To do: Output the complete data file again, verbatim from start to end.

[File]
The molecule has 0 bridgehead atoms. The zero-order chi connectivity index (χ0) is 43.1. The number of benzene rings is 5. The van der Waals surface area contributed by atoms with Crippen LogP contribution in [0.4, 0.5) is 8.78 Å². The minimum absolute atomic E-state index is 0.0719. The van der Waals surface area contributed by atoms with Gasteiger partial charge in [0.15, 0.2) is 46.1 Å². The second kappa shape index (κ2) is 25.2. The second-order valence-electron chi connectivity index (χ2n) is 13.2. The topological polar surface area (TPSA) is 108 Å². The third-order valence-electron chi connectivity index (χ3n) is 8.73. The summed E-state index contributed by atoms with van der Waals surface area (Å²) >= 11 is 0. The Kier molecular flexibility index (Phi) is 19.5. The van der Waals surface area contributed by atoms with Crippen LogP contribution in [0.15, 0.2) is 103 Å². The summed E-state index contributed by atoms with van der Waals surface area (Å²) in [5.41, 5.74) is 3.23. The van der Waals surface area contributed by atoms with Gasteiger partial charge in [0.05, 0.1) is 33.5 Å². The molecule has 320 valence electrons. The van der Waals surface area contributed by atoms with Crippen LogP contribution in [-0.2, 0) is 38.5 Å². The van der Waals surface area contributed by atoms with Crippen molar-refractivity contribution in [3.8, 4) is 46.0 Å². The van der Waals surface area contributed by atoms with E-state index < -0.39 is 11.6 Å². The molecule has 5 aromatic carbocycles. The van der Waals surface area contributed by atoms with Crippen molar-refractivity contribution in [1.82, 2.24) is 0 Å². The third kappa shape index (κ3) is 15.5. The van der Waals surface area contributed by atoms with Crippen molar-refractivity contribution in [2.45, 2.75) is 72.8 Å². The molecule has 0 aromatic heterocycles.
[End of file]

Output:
The molecule has 0 bridgehead atoms. The zero-order chi connectivity index (χ0) is 43.1. The number of benzene rings is 5. The van der Waals surface area contributed by atoms with Crippen LogP contribution in [0.4, 0.5) is 8.78 Å². The minimum absolute atomic E-state index is 0.0719. The van der Waals surface area contributed by atoms with Gasteiger partial charge in [0.15, 0.2) is 46.1 Å². The second kappa shape index (κ2) is 25.2. The second-order valence-electron chi connectivity index (χ2n) is 13.2. The topological polar surface area (TPSA) is 108 Å². The third-order valence-electron chi connectivity index (χ3n) is 8.73. The summed E-state index contributed by atoms with van der Waals surface area (Å²) >= 11 is 0. The Kier molecular flexibility index (Phi) is 19.5. The van der Waals surface area contributed by atoms with Crippen LogP contribution in [0.15, 0.2) is 103 Å². The summed E-state index contributed by atoms with van der Waals surface area (Å²) in [5.41, 5.74) is 3.23. The van der Waals surface area contributed by atoms with Gasteiger partial charge in [0.05, 0.1) is 33.5 Å². The molecule has 320 valence electrons. The van der Waals surface area contributed by atoms with Crippen LogP contribution in [-0.2, 0) is 38.5 Å². The van der Waals surface area contributed by atoms with Crippen molar-refractivity contribution in [3.8, 4) is 46.0 Å². The van der Waals surface area contributed by atoms with E-state index < -0.39 is 11.6 Å². The molecule has 5 aromatic carbocycles. The van der Waals surface area contributed by atoms with Crippen molar-refractivity contribution in [1.82, 2.24) is 0 Å². The third kappa shape index (κ3) is 15.5. The van der Waals surface area contributed by atoms with Crippen molar-refractivity contribution in [2.45, 2.75) is 72.8 Å². The molecule has 0 aromatic heterocycles.